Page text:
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New Studies Show How Brain Imaging Can Help You

In 1992, Dr. Daniel Amen, our founder, attended an all-day lecture on “Brain SPECT Imaging in Psychiatry.” It was put on by physicians at Creighton University. The experience was amazing to him and the results that were shared mirrored his own early experience with SPECT imaging.

In the 30 years since then, science has repeatedly recognized the value of brain SPECT – the imaging technology we use with our patients at Amen Clinics – for assessing brain function. There is a robust amount of scientific data that support the utility of SPECT for revealing the blood flow patterns underlying many different types of brain problems.

Why SPECT?

Your brain is very delicate – the consistency of soft butter – and is protected by a hard skull with multiple sharp bony ridges. Even minor blows to the head, without loss of consciousness, may result in brain injuries that cause serious consequences for the rest of life.

Traumatic brain injury, or TBI, is the leading cause of death and disability for people between the ages of 1 and 44, and an often-overlooked cause of emotional, thinking, and behavioral problems. People who have experienced TBI have a higher risk of depression, anxiety, suicidality, drug and alcohol abuse, job and marital failure, incarceration, homelessness, and dementia.

At Amen Clinics, we have been using brain SPECT imaging for the past 30 years. One of the first lessons we learned was that undiagnosed brain injuries were a major cause of learning, emotional and behavior problems that were often misdiagnosed as “personality disorders” or people who just didn’t care enough to act right.

We are thrilled to see the progress in this field. We have been using brain SPECT imaging to help understand and treat our patients for the past 25 years, and have published or presented more than 70 scientific studies validating its use.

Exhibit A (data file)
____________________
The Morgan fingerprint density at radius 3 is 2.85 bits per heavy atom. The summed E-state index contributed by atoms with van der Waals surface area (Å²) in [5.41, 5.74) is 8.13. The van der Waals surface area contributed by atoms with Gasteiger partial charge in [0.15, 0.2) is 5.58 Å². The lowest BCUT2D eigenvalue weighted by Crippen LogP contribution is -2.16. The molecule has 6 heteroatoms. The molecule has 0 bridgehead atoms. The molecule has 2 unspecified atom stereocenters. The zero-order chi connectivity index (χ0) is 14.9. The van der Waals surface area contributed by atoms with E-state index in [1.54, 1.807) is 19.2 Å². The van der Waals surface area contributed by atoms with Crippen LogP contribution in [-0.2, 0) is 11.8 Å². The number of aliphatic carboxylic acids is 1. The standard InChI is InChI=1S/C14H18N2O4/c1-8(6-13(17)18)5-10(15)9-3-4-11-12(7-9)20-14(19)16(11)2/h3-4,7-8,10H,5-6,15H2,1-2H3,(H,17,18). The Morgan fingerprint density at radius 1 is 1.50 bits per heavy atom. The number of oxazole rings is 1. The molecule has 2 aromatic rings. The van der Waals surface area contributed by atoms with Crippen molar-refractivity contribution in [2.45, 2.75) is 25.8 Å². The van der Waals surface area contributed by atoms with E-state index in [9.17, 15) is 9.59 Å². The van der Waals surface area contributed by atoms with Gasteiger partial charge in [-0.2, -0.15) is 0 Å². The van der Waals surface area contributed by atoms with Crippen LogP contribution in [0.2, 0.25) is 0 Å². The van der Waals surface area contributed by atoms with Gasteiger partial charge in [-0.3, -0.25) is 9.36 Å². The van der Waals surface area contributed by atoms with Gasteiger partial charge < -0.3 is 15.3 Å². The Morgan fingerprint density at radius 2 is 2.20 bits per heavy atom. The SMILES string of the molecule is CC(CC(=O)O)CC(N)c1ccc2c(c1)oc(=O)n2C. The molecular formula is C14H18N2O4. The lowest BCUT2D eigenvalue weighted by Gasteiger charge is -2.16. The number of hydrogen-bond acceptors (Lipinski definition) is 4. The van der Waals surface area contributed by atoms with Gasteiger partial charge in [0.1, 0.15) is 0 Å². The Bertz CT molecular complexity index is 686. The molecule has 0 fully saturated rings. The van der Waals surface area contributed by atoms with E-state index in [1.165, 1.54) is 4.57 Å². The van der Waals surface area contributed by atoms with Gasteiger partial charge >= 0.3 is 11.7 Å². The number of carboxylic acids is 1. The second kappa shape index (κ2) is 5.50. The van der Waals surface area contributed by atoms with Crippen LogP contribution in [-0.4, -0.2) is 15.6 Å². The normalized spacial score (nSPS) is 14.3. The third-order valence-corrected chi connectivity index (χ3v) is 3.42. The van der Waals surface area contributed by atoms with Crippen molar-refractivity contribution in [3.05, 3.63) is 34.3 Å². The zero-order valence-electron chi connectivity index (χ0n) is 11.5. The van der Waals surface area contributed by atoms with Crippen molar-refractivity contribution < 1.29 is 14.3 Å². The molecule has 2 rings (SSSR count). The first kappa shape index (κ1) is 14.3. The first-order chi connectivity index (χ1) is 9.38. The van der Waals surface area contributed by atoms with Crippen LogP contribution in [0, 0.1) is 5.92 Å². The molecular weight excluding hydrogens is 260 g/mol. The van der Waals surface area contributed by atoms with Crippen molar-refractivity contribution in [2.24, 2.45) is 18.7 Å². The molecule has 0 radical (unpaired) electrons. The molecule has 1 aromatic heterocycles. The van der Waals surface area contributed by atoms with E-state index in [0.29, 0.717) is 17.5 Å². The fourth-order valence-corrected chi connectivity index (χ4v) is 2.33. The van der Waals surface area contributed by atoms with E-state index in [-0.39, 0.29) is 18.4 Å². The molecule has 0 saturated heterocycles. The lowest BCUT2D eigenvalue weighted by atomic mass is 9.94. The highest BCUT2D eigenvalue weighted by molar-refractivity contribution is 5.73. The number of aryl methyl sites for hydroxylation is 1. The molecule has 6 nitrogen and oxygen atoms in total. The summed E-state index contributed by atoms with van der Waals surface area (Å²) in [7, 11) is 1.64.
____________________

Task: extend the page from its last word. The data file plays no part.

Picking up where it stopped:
The results of these studies repeatedly demonstrate the value of brain SPECT imaging for evaluating brain function, clarifying diagnoses, guiding treatment decisions, and measuring the effectiveness of treatment strategies.

SPECT can help with the diagnosis and treatment of a variety of conditions, such as:

• Resistant emotional, behavioral or cognitive issues
• Memory or dementia issues
• Traumatic brain injury/concussions
• Behavioral problems
• Aggression
• Addictions
• Autism
• ADD/ADHD
• Mood Disorders
• Anxiety Disorder
• And more…

Let Us Help You

To see if brain SPECT imaging may be right for you, call us today at 888-288-9834 or visit our website to contact us.

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COMMENTS

  1. MissT says:

    Tks for the article. I also invite you to consider the recent discovery

    Radiation from two CT scans could trigger Alzheimer’s, researchers fear
    November 2nd 2016 in Alzheimer’s

    Radiation from CT (computerised tomography) or CAT scans could be increasing the risk of Alzheimer’s disease. Just having two of the medical tests in a lifetime starts changing our brain molecules, a new research paper has discovered.

    A standard dose of ionizing radiation from the scan—which creates a 3-D model of our organs—alters the molecules in the hippocampus, and starts to create patterns that are typical in an Alzheimer’s patient, say researchers from the University of Southern Denmark.

    People could probably get away with having just one scan, says lead researcher Stefan Kempf, but he’s concerned about the cumulative effects of having several. Even low radiation doses, equivalent to two CT scans, could trigger molecular changes in the brain that cause cognitive dysfunction, a common symptom of Alzheimer’s disease.

    The researchers exposed laboratory mice to doses of radiation that were a thousand times smaller than humans receive in a standard CT scan, and yet it altered molecules in their hippocampus.

    People are also exposed to ionizing radiation in airplanes, but levels are far lower than those from CT scans.

    • Lourdes Cruz says:

      We experience high volume of orders for MRI of the brain with gadolinium contrast. How does this affect brain molecules.

  2. Debbie Myers says:

    What does 23 ECT treatments do to a 50 yr old patient w very serious depression? Plus 1 MRI of the brain.

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